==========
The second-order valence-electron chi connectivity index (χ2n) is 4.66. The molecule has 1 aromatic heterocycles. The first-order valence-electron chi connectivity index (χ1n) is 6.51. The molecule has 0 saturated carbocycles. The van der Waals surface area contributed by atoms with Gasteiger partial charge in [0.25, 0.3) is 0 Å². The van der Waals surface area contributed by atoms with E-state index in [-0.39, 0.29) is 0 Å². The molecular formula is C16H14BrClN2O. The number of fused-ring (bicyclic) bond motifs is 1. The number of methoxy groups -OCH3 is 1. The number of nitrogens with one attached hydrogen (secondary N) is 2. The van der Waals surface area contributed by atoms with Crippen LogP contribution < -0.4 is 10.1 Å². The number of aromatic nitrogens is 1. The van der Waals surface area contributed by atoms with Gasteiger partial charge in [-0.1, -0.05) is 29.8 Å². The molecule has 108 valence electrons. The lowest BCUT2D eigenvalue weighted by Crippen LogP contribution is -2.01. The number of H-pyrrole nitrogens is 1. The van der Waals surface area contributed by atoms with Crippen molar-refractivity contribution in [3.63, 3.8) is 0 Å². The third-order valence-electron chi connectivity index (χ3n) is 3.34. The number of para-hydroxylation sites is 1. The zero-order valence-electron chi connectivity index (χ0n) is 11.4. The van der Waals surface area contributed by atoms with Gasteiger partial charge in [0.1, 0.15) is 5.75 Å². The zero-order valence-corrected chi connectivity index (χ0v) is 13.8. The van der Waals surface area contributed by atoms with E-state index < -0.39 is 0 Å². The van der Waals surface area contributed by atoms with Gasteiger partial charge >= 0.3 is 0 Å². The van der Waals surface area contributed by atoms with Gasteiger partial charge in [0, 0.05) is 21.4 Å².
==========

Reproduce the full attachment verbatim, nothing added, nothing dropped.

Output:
The second-order valence-electron chi connectivity index (χ2n) is 4.66. The molecule has 1 aromatic heterocycles. The first-order valence-electron chi connectivity index (χ1n) is 6.51. The molecule has 0 saturated carbocycles. The van der Waals surface area contributed by atoms with Gasteiger partial charge in [0.25, 0.3) is 0 Å². The van der Waals surface area contributed by atoms with E-state index in [-0.39, 0.29) is 0 Å². The molecular formula is C16H14BrClN2O. The number of fused-ring (bicyclic) bond motifs is 1. The number of methoxy groups -OCH3 is 1. The number of nitrogens with one attached hydrogen (secondary N) is 2. The van der Waals surface area contributed by atoms with Crippen LogP contribution < -0.4 is 10.1 Å². The number of aromatic nitrogens is 1. The van der Waals surface area contributed by atoms with Gasteiger partial charge in [-0.1, -0.05) is 29.8 Å². The molecule has 108 valence electrons. The lowest BCUT2D eigenvalue weighted by Crippen LogP contribution is -2.01. The number of H-pyrrole nitrogens is 1. The van der Waals surface area contributed by atoms with Crippen molar-refractivity contribution in [3.63, 3.8) is 0 Å². The third-order valence-electron chi connectivity index (χ3n) is 3.34. The number of para-hydroxylation sites is 1. The zero-order valence-electron chi connectivity index (χ0n) is 11.4. The van der Waals surface area contributed by atoms with Gasteiger partial charge in [0.1, 0.15) is 5.75 Å². The zero-order valence-corrected chi connectivity index (χ0v) is 13.8. The van der Waals surface area contributed by atoms with E-state index < -0.39 is 0 Å². The van der Waals surface area contributed by atoms with Gasteiger partial charge >= 0.3 is 0 Å². The van der Waals surface area contributed by atoms with Gasteiger partial charge in [0, 0.05) is 21.4 Å².